Awareness of the health benefits of fibre in terms of digestion, cholesterol reduction and diabetes prevention is rising, but it is an increasingly complicated area with the traditional associations of fibre with wholegrains, oats and fruit and vegetables now running alongside growing use and awareness of newer sources such as prebiotics, resistant starch, beta glucans […]
Awareness of the health benefits of fibre in terms of digestion, cholesterol reduction and diabetes prevention is rising, but it is an increasingly complicated area with the traditional associations of fibre with wholegrains, oats and fruit and vegetables now running alongside growing use and awareness of newer sources such as prebiotics, resistant starch, beta glucans and so on. The rising number of ingredients now classified as dietary fibre offers options for use in many different types of products with a range of benefits.
Bakery products are, perhaps not surprisingly, the leading user of fibre-related claims in the food and drinks industry, primarily ‘high in fibre’ or ‘source of fibre,’ but also including ‘added fibre’.
According to Innova Market Insights data, bakery products accounted for over one-fifth of global food and drinks launches using this type of claim in the 12 months to the end of September 2014, equivalent to just under 6% of bakery launches as a whole. In addition, a similar number of products used wholegrain claims, although there is some overlap evident, with the two types of claim combined featuring in 9% of global bakery introductions, rising to 14% in the US.
Within the bakery market, biscuits accounted for over half of introductions using fibre-related claims (excluding wholegrains), ahead of bread with just under one-third. In terms of significance to overall launch activity, however, bread leads with products featuring fibre claims accounting for 10% of the total, compared with less than 6.5% in biscuits.
Key areas of interest in the bread market have been in high-fibre white breads and in developing higher-fibre and wholegrain options in the sandwich alternatives market, which has seen the growing popularity of thinner bread rolls and flatbreads with names such as Sandwich Thins and Sandwich Rounds, offering a lighter option for fillings.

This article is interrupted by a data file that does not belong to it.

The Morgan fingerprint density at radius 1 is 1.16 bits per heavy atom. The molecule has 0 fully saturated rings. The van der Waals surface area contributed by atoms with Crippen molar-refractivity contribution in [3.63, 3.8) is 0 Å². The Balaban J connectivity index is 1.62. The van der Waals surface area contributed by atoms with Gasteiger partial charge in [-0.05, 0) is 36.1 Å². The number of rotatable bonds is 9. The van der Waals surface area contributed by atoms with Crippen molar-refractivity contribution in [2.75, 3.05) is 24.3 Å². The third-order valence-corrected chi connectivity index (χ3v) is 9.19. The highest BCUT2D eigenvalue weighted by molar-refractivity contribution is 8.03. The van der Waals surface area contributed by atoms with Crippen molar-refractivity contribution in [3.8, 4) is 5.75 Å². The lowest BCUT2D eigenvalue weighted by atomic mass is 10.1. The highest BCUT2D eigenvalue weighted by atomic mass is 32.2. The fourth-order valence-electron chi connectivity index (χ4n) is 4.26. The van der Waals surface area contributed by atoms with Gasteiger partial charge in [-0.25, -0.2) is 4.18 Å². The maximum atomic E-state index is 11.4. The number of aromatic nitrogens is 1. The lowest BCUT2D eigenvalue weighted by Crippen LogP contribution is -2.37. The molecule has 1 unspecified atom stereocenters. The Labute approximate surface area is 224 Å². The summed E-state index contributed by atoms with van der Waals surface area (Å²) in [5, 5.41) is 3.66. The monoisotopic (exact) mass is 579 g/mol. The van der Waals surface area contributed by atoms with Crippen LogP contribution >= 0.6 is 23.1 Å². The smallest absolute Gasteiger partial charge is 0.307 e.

In the biscuits market, probably the key area of activity in high-fibre products in recent years has been in breakfast biscuits, virtually all of which are promoted as high in fibre and/or wholegrains and many of which have variants such as fruit and fibre in their ranges. While biscuit consumption at breakfast time is relatively commonplace in some parts of the world, initiatives led by Mondelez and its Belvita brand have targeted expanding the concept into new countries. This started in the UK with the 2010 launch of Belvita, which created a new breakfast biscuits sub-category that now features a raft of brands from cereal companies, biscuit companies and bakery companies, as well as retailer own brands, and heralded a welter of activity in other countries, including Germany, the US and Australia, as well as a revamp of existing markets, such as France and Spain.
The other area of significant activity in bread and biscuits in particular has been in the growing use of ancient grains, with a focus on their nutritional content, including their high-fibre properties.
The bakery industry is focusing on fibre content as one of a number of product benefits to drive sales in a relatively mature and increasingly concentrated market. This has been led by the bread category, with the US at the forefront of development, although it is also apparent across most countries where bread is a staple part of the diet. The rest of the bakery market has also started to focus more on fibre content and wholegrains, although the more impulse and treat nature of many of the products, particularly cakes and sweet biscuits, can make it of less significance in those markets overall.